This Thursday 14th November, the Italian government declared a state of emergency for the “Acqua Alta” that happened in Venice. The city has been hit by the worst flooding it has known in the last fifty-three years, the water having spread into churches, shops, museums and hotels.
Italian First Minister, Giuseppe Conte, announced on Twitter that the Italian Cabinet allocated twenty millions of euros “for the most important emergencies” to recover from the flooding.
The damages in the city have already been considered to reach “hundreds of thousands of euros”, according to Giuseppe Conte.
“The catastrophe that struck Venice is a blow to the heart of our country. It hurts to see the city so damaged, its artistic heritage compromised, commercial activities kneeling, “added Giuseppe Conte.
Tuesday’s record-breaking “Acqua Alta” swamped 80% of the iconic city. The natural disaster caused the death of a septuagenarian who was electrified while using an electric water pump, led to more than 400 firefighters’ interventions and caused gondolas and vaporetti to tip over.
For Environment Minister Sergio Costa, the fragility of Venice has increased due to the “tropicalisation” of the weather, with intense rainfall and strong gusts of wind linked to climate change.
“We are facing a tide more than exceptional. Everyone is mobilized to handle the emergency”, tweeted Luigi Brugnaro, who posted photos of a Venice submerged by water. “We need everyone to help us cope with what is clearly the effects of climate change,” he added.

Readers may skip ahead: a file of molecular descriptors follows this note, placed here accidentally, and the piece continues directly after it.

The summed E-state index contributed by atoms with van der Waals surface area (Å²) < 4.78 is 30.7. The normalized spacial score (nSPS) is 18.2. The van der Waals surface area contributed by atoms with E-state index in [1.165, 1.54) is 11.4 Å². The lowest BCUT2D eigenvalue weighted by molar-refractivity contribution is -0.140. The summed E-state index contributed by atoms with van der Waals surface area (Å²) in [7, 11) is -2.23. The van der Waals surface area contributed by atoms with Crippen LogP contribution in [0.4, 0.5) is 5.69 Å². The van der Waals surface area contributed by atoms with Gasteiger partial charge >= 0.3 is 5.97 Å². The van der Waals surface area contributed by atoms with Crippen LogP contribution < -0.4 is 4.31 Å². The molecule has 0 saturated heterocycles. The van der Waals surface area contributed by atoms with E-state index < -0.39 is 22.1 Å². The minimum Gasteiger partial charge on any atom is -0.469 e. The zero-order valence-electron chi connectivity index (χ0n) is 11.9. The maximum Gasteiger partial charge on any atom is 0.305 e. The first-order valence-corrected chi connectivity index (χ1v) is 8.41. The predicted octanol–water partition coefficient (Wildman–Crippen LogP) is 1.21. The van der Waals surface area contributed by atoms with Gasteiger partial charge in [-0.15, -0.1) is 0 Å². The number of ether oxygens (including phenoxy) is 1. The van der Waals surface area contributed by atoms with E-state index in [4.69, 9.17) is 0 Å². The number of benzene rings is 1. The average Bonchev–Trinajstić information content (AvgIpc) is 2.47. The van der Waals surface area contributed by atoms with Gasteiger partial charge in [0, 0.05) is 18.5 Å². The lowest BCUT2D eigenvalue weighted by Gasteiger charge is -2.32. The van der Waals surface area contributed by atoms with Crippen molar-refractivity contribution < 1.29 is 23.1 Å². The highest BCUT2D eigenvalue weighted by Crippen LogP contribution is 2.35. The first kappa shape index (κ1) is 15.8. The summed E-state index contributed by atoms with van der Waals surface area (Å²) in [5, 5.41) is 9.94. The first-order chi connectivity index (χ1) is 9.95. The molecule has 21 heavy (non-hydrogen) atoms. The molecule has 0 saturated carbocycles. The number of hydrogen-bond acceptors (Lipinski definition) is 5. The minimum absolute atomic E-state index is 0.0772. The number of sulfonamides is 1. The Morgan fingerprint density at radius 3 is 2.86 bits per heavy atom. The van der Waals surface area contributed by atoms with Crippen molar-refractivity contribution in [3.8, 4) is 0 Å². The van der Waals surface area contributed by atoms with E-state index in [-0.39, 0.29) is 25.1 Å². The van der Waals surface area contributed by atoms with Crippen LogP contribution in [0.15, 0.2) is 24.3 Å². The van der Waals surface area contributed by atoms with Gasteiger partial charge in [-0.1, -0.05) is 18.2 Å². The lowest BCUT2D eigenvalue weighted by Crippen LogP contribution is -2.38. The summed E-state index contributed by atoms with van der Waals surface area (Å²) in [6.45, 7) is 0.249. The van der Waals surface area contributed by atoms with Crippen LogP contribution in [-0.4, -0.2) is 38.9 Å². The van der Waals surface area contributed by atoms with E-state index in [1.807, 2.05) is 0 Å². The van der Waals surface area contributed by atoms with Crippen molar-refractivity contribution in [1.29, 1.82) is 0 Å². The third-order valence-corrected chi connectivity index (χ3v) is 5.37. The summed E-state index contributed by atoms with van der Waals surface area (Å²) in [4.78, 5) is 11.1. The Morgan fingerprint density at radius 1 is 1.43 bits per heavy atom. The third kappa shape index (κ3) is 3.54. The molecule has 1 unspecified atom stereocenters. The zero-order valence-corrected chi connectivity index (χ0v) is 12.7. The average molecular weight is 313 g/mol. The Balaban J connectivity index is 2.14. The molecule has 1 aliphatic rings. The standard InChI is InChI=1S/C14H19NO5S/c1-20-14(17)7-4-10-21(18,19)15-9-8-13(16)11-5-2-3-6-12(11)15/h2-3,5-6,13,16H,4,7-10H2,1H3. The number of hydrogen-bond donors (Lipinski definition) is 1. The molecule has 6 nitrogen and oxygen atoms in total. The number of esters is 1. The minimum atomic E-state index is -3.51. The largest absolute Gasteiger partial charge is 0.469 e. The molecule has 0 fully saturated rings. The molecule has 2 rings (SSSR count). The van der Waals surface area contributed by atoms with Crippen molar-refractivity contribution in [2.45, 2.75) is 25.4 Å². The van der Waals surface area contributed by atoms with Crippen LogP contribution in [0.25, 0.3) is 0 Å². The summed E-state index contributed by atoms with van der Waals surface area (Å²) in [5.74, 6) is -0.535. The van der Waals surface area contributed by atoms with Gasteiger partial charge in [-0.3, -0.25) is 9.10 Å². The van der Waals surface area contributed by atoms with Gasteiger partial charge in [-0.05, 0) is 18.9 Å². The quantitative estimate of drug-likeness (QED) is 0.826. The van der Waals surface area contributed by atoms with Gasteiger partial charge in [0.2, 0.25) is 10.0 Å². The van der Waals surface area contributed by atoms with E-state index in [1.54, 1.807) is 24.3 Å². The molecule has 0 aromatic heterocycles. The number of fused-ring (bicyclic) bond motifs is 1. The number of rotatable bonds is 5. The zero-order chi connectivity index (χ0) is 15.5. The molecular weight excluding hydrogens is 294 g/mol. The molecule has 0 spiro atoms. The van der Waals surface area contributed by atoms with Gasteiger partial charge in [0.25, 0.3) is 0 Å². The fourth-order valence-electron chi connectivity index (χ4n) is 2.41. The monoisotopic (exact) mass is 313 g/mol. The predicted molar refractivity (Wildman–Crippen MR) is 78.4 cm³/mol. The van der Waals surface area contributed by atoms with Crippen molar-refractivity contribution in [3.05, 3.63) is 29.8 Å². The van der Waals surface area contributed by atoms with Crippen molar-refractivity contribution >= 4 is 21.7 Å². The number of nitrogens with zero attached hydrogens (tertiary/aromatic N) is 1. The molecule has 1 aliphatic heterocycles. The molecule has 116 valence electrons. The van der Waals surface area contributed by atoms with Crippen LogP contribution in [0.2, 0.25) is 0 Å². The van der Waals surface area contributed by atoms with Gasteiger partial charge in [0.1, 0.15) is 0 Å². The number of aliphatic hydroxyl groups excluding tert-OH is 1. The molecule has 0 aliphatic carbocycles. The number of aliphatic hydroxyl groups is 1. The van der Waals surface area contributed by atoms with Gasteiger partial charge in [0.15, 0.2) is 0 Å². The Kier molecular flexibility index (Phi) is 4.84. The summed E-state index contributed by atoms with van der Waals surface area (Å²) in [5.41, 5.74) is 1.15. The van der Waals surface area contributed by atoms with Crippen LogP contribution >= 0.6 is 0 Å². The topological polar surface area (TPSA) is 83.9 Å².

Environmentalists also point to the expansion of the large industrial port of Marghera, located opposite on the mainland, and the crossing of giant cruise ships near the city.
Although the “Acqua Alta” is seen as a unique experience for tourists who enjoy taking selfies with water up their knees, local people are suffering from the situation. The decree will release funds of “5,000 euros for affected local individuals and 20,000 euros for local businesses,” said the Italian Prime Minister.
Many officials, including the mayor of Venice, Luigi Brugnaro, have called for putting into operation the project MOSE “as soon as possible” (MOdulo Sperimentale Elettromeccanico – Experimental Electromechanical Module)).
“This engineering work will end up costing six billion euros, it must be made to work,” said infrastructure minister Paola De Micheli.
Launched in 2003 and delayed by poor workmanship and corruption investigations, MOSE relies on 78 floating embankments that rise and block access to the lagoon in case of a rise of the Adriatic Sea up to three meters in height. Recent tests have identified vibrations and rust but, according to Conte, “93% of the project is ready” and will be “completed in the spring of 2021,” according to Italian Prime Minister Giuseppe Conte.
If you are planning on visiting Venice in the coming days, you can consult the forecasts of the “Acqua Alta” on the official website. You can also ask for information at the front desk of your hotel. They should know how much tide is expected for the next days.
For any information regarding the weather or the flooding in Venice, the most used site in Italy is www.ilmeteo.it.
Featured Image Source: Stefano Mazzola/Awakening/Getty Images